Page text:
Street scene, Lahore
Medium: Photographic print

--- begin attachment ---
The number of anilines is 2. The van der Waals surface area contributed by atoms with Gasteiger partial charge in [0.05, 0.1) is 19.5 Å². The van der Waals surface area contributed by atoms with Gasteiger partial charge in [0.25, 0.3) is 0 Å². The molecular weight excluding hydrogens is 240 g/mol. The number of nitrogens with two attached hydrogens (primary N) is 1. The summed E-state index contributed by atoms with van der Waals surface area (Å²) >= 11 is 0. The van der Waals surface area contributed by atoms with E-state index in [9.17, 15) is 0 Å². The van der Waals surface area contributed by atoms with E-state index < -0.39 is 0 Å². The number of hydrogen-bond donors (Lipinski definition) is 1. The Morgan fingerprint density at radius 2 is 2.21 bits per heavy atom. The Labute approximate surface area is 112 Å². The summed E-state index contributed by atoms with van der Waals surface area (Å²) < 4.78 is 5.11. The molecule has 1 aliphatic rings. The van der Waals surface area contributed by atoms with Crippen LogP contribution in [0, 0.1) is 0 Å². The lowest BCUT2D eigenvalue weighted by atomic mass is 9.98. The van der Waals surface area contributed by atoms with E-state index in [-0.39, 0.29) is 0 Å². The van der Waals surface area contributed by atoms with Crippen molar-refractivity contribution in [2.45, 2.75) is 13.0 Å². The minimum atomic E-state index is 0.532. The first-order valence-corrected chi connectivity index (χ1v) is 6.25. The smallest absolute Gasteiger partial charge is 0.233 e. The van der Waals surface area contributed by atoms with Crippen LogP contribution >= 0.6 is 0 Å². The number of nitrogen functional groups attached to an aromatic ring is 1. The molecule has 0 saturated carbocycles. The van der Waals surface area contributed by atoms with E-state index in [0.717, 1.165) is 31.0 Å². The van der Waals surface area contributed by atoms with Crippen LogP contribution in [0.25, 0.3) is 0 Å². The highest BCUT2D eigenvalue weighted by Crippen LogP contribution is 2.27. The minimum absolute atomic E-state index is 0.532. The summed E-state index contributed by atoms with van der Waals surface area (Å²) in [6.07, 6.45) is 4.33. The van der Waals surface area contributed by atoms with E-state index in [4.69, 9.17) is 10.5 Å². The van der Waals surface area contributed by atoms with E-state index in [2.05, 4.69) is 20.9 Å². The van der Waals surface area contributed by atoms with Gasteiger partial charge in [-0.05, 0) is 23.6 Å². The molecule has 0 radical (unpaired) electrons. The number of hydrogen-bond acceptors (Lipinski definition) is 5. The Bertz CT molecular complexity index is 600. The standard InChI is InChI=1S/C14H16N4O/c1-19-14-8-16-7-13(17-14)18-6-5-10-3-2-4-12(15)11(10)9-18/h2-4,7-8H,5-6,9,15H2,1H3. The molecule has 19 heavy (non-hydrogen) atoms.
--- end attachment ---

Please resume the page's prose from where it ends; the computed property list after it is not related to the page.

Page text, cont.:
Photograph from the Macnabb Collection of a street scene in Lahore, taken by an unknown photographer, most likely during the 1890s. The city of Lahore is situated on the Ravi River where it meets the road from Afghanistan to Bengal. It rose to prominence under the Mughal Empire after Babur (ruled 1526-1530) defeated Ibrahim Lodi, a Sultan of Delhi, in 1526 and it became the capital city of Emperor Akbar (ruled 1556-1605) from 1584 to 1598. Akbar rebuilt the fort and enclosed the city within a high defensive wall set with 12 gates. Under the rule of Ranjit Singh (1780-1839), the famous Sikh leader, it became the capital of Punjab (modern Pakistan) from 1799 to 1839. Its reputation as a ‘city of gardens’ is a result of the Mughal prominence in style, as they created gardens on a grand scale and left an architectural legacy in Lahore that includes the fort, its palaces, and tombs. This photograph is a view of ornate balconies projecting from the facades of houses with shop awnings below and was probably taken in the narrow streets of the old city. It captures people in motion with a horse-drawn cab in the foreground.